Plesetsk Cosmodrome Site 43

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Site 43
Plesetsk-lc43-openstreetmap.svg
Launch site Plesetsk Cosmodrome
Location 62°55′12″N 40°28′1″E / 62.92000°N 40.46694°E / 62.92000; 40.46694Coordinates: 62°55′12″N 40°28′1″E / 62.92000°N 40.46694°E / 62.92000; 40.46694
Short name Pu-43
Operator Russian Space Forces
Total launches 497
Launch pad(s) Two
Site 43/3 launch history
Status Active
Launches 214
First launch 21 December 1965
Last launch 2 November 2010
Associated rockets R-7A Semyorka
Vostok-2M
Voskhod
Molniya-M
Soyuz-U
Soyuz-2
Site 43/4 launch history
Status Active
Launches 283
First launch 25 July 1967
Last launch 25 December 2014
Associated rockets R-7A Semyorka
Vostok-2M
Voskhod
Molniya-M
Soyuz-U
Soyuz-M
Soyuz-2
Soyuz-2-1v

Site 43, also known as SK-3 and SK-4, is a launch complex at the Plesetsk Cosmodrome in Russia. It consists of a two pads, Sites 43/3 and 43/4, and has been used by R-7 derived rockets since the early 1960s.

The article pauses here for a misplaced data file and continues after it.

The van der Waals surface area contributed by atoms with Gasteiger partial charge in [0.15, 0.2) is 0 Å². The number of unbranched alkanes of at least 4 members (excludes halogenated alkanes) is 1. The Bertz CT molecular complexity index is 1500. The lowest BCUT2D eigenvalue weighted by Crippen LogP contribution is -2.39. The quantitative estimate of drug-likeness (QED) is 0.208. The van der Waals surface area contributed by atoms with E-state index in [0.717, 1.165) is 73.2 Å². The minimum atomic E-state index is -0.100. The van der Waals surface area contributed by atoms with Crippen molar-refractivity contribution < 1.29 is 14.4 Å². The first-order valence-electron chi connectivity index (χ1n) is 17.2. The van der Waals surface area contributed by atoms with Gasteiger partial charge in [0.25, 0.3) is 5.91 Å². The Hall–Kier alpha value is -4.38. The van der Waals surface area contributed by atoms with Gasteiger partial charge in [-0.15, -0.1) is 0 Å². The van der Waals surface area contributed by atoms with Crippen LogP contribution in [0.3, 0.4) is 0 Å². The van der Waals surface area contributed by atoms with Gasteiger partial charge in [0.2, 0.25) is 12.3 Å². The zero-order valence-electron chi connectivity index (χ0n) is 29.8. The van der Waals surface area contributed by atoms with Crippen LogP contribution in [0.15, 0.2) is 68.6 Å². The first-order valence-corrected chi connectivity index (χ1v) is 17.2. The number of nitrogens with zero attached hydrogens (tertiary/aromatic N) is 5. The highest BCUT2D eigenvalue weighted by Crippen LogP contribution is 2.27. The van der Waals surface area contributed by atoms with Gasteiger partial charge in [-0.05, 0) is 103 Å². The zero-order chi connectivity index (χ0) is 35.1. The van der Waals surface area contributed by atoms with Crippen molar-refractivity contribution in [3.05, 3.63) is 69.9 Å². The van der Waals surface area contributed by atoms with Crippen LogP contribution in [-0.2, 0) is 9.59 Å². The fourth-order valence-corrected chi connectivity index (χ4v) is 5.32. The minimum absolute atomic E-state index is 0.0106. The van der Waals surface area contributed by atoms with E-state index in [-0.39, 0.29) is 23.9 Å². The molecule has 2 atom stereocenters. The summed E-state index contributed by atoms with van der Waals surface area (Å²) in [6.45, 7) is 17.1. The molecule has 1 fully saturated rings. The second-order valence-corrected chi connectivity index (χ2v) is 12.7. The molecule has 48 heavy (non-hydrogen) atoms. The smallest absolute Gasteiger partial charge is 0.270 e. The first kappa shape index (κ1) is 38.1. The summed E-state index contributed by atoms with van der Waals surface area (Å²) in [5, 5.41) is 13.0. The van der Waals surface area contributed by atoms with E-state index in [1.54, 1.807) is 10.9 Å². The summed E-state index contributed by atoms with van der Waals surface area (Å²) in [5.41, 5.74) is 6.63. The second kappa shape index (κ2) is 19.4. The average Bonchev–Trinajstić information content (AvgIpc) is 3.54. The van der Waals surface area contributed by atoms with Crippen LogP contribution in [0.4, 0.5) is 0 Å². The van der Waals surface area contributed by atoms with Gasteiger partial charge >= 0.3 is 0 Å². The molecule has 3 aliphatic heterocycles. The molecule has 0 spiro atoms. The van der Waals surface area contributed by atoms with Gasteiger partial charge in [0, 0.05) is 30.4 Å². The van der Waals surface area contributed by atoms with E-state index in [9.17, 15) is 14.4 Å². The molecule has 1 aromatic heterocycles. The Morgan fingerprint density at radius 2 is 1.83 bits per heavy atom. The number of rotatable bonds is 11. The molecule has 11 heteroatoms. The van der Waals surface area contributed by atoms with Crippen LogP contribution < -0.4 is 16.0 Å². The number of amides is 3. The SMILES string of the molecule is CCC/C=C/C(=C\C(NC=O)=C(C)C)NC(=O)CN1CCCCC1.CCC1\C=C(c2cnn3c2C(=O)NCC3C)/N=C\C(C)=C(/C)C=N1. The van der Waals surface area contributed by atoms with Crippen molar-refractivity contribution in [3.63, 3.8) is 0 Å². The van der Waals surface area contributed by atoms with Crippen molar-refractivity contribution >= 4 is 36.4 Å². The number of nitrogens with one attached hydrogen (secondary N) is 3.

The site was originally built for use by R-7A Semyorka missiles. The first launch to use the complex was an R-7A test on 21 December 1965, from Site 43/3. The first launch from 43/4 followed on 25 July 1967.

After its retirement from service as a missile base, it was converted for use as a space launch complex. The first orbital launch was of a Voskhod rocket with Kosmos 313 on 3 December 1969.

Both pads were damaged by explosions in the 1980s. At 16:01 GMT on 18 March 1980, 48 were killed when a Vostok-2M exploded during fueling operations at Pad 4. The disaster killed 50 people and injured dozens more, while damaging the pad so severely that it was not used again until 1984. On 18 June 1987, a Soyuz-U rocket exploded at liftoff on Pad 3.[1] Both were rebuilt, and are in service as of 2009.

References[edit]

  1. ^ Wade, Mark. "Plesetsk". Encyclopedia Astronautica. Retrieved 2009-03-18.